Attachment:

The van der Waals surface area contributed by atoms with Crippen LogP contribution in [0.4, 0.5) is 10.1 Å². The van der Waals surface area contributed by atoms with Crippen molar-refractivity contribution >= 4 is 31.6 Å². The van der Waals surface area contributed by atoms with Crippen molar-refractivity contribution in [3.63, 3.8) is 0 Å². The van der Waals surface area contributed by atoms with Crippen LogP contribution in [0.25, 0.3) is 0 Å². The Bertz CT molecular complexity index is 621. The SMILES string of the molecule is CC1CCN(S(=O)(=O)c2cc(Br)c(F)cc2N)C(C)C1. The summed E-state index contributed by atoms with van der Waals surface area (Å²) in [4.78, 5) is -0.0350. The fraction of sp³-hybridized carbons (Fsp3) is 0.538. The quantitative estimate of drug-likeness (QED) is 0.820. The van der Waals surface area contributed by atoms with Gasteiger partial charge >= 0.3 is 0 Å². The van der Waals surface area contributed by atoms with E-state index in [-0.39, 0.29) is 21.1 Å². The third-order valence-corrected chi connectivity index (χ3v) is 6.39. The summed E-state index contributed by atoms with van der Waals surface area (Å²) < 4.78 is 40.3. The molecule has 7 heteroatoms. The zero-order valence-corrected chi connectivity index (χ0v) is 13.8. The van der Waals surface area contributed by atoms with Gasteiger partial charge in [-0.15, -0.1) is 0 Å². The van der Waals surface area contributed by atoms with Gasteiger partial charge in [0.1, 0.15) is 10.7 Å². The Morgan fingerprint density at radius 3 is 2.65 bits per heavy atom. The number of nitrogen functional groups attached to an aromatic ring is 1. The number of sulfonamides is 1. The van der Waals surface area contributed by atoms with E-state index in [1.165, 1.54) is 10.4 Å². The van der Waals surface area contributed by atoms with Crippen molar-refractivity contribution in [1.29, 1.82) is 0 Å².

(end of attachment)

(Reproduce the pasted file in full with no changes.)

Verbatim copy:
The van der Waals surface area contributed by atoms with Crippen LogP contribution in [0.4, 0.5) is 10.1 Å². The van der Waals surface area contributed by atoms with Crippen molar-refractivity contribution >= 4 is 31.6 Å². The van der Waals surface area contributed by atoms with Crippen molar-refractivity contribution in [3.63, 3.8) is 0 Å². The van der Waals surface area contributed by atoms with Crippen LogP contribution in [0.25, 0.3) is 0 Å². The Bertz CT molecular complexity index is 621. The SMILES string of the molecule is CC1CCN(S(=O)(=O)c2cc(Br)c(F)cc2N)C(C)C1. The summed E-state index contributed by atoms with van der Waals surface area (Å²) in [4.78, 5) is -0.0350. The fraction of sp³-hybridized carbons (Fsp3) is 0.538. The quantitative estimate of drug-likeness (QED) is 0.820. The van der Waals surface area contributed by atoms with Gasteiger partial charge >= 0.3 is 0 Å². The van der Waals surface area contributed by atoms with E-state index in [-0.39, 0.29) is 21.1 Å². The third-order valence-corrected chi connectivity index (χ3v) is 6.39. The summed E-state index contributed by atoms with van der Waals surface area (Å²) < 4.78 is 40.3. The molecule has 7 heteroatoms. The zero-order valence-corrected chi connectivity index (χ0v) is 13.8. The van der Waals surface area contributed by atoms with Gasteiger partial charge in [-0.15, -0.1) is 0 Å². The van der Waals surface area contributed by atoms with Gasteiger partial charge in [0.1, 0.15) is 10.7 Å². The Morgan fingerprint density at radius 3 is 2.65 bits per heavy atom. The number of nitrogen functional groups attached to an aromatic ring is 1. The number of sulfonamides is 1. The van der Waals surface area contributed by atoms with E-state index in [1.165, 1.54) is 10.4 Å². The van der Waals surface area contributed by atoms with Crippen molar-refractivity contribution in [1.29, 1.82) is 0 Å².